Members who opted in were given reduced Club dues for three years and reciprocal use rights in other Trump-owned clubs in exchange for the members forfeiting their rights to membership deposit refunds.  Members who opted out kept their refund rights, but they could not remain on the resignation waiting list and would pay the regular dues rate, with no cap on dues increases.  The Plaintiffs chose the third option – to remain on the resignation waiting list.

Trump Golf's letter clearly stated, "if you choose to remain on the resignation list, you're out."  The letter indicated that Trump Golf did not want members on the resignation waiting list to utilize the club and did not want their dues.  Beginning January 1, 2013, the Plaintiffs were denied access to the Club.  However, in February 2013, Trump Golf charged the Plaintiffs dues, even though they were still denied access to the Club.

The Plaintiffs filed a class action lawsuit on behalf of themselves and other similarly situated Club members.  The United States District Court for the Southern District of Florida certified a class of 65 identified members ("Class Members"), including the Plaintiffs. 

The membership plan clearly provided that a member on the resignation list must continue to pay dues, fees and other charges until the membership is reissued, but it did not specifically indicate whether the member was entitled to continue to use the Club facilities.  The court determined that intent was that members on the resignation waiting list retained active memberships affording them continued Club access.  Since fees and charges were based on actual usage and consumption, the obligation of a member on the resignation waiting list to continue to pay fees and charges must mean that the member has use rights.  It would be impossible to incur fees and charges if the member was prohibited from using the Club, and such an interpretation would render the payment obligation in the Membership Plan superfluous. 

Moreover, prior to Trump Golf buying the Club, the Club had always allowed members on the resigned waiting list to use the Club so long as they remained current on dues, fees and other charges due to the Club.  Courts can give considerable weight to the parties' long-standing interpretation of a contract's terms.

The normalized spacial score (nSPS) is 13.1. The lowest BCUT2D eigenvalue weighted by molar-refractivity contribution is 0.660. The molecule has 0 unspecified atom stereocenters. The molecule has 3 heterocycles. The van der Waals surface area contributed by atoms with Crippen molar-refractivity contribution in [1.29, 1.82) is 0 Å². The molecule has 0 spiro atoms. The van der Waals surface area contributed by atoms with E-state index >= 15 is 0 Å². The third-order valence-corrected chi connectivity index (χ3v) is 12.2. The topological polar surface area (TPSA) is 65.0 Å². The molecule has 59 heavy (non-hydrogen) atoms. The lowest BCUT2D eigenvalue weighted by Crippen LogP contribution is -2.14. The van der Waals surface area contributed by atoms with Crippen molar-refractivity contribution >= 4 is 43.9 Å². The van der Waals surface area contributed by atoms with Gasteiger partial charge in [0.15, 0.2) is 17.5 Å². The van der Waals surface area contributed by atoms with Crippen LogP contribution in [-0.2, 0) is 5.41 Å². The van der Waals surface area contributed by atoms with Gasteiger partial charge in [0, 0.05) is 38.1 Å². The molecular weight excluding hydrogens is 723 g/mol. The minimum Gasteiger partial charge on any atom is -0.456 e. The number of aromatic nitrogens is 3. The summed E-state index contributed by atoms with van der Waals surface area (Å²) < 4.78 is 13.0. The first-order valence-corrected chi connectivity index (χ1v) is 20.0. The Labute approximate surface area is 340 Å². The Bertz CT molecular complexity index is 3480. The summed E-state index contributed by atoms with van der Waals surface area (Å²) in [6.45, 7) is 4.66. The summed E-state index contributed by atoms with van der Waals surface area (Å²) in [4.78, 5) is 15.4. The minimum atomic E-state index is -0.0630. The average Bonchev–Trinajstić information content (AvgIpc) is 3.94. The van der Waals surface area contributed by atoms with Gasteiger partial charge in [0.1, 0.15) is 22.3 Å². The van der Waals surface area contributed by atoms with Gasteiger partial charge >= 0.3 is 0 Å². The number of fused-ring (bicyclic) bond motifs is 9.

The court next examined whether Trump Golf recalled the Class Members' memberships by denying Club access.  The membership agreement expressly allowed the Club, in its discretion, to recall memberships "at any time for any or no reason whatever."  The court found that Trump Golf and its management consistently and clearly delivered the message that those members who chose to remain on the resignation waiting list would no longer be Club members. 

The court ruled that, when Trump Golf cut off the Class Members' access rights, it effectively recalled the Class Members' memberships.  "[W]ithout a right to Club access, no membership would exist and this essential purpose of the membership contract would be nullified." 

Accordingly, under the terms of the membership Agreements, the Class Members were entitled to refunds of their membership deposits by January 30, 2013.  Since Trump Golf refused to issue any refunds, the court held that Trump Golf materially breached the membership agreements.  Trump Golf was ordered to pay the Class Members refunds of their membership deposits totaling $4,849,000 and $925,010 in prejudgment interest, for a total of $5,744,010, plus post-judgment interest until payment is made.

Hyatt & Stubblefield, P.C. counsels clients on creating, operating and restructuring club membership programs.